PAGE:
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Optional Hitachi 5K80 Notebook Drive
Versus Other PowerBook Drives

Originally posted 09/29/03 by rob-ART morgan, mad scientist
9/30/03 - Correction on Fujitsu drive (8MB buffer, not 2MB)
and alternate standard factory drive (Hitachi 80GN)
10/1/03 - Test results for 80GN

Apple is shipping the new 15" (and 17") Aluminum PowerBooks with the Fujitsu MHT2080AT (80GB, 4200rpm, 8MB cache) drive as standard equipment. I thought this was the only brand of 4200rpm drive being shipped with the 15" and 17" PowerBook but two readers informed me that their 15" Aluminum PowerBook came with the 80GN IC25N080ATMR04 drive (80GB, 4200rpm, 8MB cache). So we got those tested and this edition has those results as well.

For an extra $125, you can order the optional Hitachi 5K80 (80GB 5400rpm 8MB cache) on your new Aluminum PowerBook as a Build-To-Order (BTO) option.

Many of you are asking which drive is the best choice for your PowerBook. Some of you, like me, want to go faster still. With the Hitachi 7K60 (60GB, 7200rpm, 8MB cache) drive dropping as low as $235 in recent days, it's tempting to order the cheapest drive from Apple and replace it with the 7K60.

Others are thinking they want maximum capacity. Maybe the 80GB 5K80 is fast enough. Maybe the stock 80GB drive is sufficient, too.

I decided to test the 4200rpm, 5400rpm, and 7200rpm notebook drives. I have posted results for those drives running inside the 15" Aluminum G4/1.25 PowerBook, as well as externally in FireWire 800 case kits.








The Hitachi 7k60 7200rpm drive is clearly the faster of the other four drives and is my personal notebook favorite. If the 7K60's 60GB is not enough storage, you can always archive inactive stuff to an external drive. The best performing external notebook drive would be another 7K60 inside a FireWire 800 bus powered notebook enclosure, as you can see from the graphs above.

If you replaced the factory drive with the 7K60, you can always use the slower 4200rpm factory drive for archiving or overflow. But in that case, there's little advantage to using a FireWire 800 case. A FireWire 400 case would be just as fast and yet cheaper.

The optional Hitachi 5K80 5400prm offered on the Apple Online Store does give an overall 22% gain over the standard factory Fujitsu MHT-AT drive but only a 7% gain over the Hitachi 80GN factory drive. You'll have to decide if it's worth $125 more.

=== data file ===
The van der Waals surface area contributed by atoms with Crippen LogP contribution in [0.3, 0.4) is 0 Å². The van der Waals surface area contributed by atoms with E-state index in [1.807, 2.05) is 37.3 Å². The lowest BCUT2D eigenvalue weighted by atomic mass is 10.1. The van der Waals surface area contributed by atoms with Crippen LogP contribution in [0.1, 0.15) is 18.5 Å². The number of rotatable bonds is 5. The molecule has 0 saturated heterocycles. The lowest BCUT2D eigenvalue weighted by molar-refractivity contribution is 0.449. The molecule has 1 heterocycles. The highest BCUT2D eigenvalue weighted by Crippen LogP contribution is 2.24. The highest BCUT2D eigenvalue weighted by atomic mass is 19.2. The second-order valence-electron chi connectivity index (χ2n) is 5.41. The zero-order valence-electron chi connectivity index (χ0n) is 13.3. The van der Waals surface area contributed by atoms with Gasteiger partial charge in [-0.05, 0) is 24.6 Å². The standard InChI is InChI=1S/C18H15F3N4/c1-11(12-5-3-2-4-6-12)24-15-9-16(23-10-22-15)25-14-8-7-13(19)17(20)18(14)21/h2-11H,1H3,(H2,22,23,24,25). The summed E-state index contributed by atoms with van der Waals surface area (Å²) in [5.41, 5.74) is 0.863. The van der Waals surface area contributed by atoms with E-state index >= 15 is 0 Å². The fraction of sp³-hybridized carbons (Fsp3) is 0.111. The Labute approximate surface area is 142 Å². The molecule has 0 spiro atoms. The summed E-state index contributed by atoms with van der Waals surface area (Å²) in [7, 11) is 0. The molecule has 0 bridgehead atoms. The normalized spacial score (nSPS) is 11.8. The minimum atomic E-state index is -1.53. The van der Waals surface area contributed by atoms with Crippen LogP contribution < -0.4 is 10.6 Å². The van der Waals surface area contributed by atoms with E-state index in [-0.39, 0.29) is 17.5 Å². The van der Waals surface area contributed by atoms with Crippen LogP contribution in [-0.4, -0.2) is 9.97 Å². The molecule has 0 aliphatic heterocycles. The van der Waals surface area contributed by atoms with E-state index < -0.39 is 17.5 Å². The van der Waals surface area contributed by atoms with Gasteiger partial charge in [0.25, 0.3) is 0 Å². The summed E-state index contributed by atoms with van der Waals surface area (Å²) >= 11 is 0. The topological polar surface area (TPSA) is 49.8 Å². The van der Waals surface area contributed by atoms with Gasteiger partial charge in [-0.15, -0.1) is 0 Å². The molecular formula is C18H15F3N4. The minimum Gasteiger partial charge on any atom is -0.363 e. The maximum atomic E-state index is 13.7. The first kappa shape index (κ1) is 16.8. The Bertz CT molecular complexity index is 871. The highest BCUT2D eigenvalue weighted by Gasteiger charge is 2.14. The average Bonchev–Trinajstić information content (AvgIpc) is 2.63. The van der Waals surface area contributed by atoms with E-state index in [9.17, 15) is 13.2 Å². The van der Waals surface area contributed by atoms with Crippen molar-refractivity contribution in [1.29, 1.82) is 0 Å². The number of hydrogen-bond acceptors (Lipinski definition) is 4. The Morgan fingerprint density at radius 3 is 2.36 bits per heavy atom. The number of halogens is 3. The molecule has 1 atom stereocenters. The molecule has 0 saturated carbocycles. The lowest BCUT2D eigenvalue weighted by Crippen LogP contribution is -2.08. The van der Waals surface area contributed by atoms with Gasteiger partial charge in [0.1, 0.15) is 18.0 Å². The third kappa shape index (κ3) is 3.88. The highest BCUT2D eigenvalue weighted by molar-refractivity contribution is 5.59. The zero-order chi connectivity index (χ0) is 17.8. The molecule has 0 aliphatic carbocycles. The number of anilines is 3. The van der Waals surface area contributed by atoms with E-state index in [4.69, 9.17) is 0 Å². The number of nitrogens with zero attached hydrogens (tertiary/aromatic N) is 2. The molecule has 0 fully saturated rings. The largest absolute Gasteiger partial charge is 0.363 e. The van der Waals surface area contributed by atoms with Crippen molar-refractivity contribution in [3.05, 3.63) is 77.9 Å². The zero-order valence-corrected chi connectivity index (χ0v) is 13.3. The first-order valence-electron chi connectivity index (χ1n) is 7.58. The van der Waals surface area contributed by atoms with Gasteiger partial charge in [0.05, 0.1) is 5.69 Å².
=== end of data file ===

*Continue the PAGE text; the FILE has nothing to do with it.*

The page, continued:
Again, if it was me, instead of spending an extra $125 for the 5K80, I would save an extra $75 by specifying the 60GB 4200rpm option. Then I'd take the $75 that I saved plus the $125 I didn't spend and invest that ($200 total) toward a 7K60 drive, which which is currently selling as low as $269 with shipping.

The only possible downside to this scenario is that I haven't cracked open the 15" AlumBook case yet. I hear it is not as easy as the TiBook when it comes to replacing the drive. One drive vendor told me they are looking into this issue to see if they can generate illustrated instructions. If you are fearful about opening up your new PowerBook, then start sending email to Apple asking them to offer the 7K60 as a factory option.

If you have an older Titanium G4 PowerBook or G3 Pismo with a small, slow drive, you can use the 7K60 as well. The Pismo won't get quite as much speed as we got, however. If you need maximum storage space, I'm sure you will be happy with the Hitachi 80GN or Hitachi 5K80 as well.

The faster spinning drives do use more "juice" during normal operation (2.3 and 2.5W vs 2.1), but they also have sophisticated Adaptive Battery Life Extender logic to help offset that. The only way to tell for sure is if I did some kind of battery drain test with three different drives installed. (Yawn) I'll let one of you do that test.

No matter what drive you choose, don't expect the Aluminum PowerBook battery to last much more than 2 hours, according to reports I'm receiving. The 4.5 hour rating is mythical... I mean... theoretical. ;-)

I don't have a decibel meter but I can tell you that the Hitachi drives all use Fluid Dynamic Bearing motor technology and actuator dampers. The average noise rating according to the factory ranges from 27 to 33 decibels.

The subjective impressions? The 7200rpm drive makes a very low level whirring noise that can only be heard in a very quiet mountain cabin. The 4200rpm 80GN is the quietest. I can't hear it at all. The only notebook drives that ever made too much noise to suit me were the Toshiba 40G and 60G GAX drives. Their noisy actuator was more than I was willing to endure.

Again, I no heat measuring instruments, but when I feel the bottom of my PowerBook, the only heat generated came from the logic board area, not from the 5400rpm or 7200rpm drive.

The Hitachi Travelstar 80GN, 5K80, and 7K60 notebook drives are available from
Other World Computing and Trans International. Keep watching BizRate and C/Net Shopper for lowest priced sources.

The Firewire 800 bus powered enclosures are available from Wiebetech and FWDepot.

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© 2003 Rob Art Morgan
"BARE facts on Macintosh speed FEATS"
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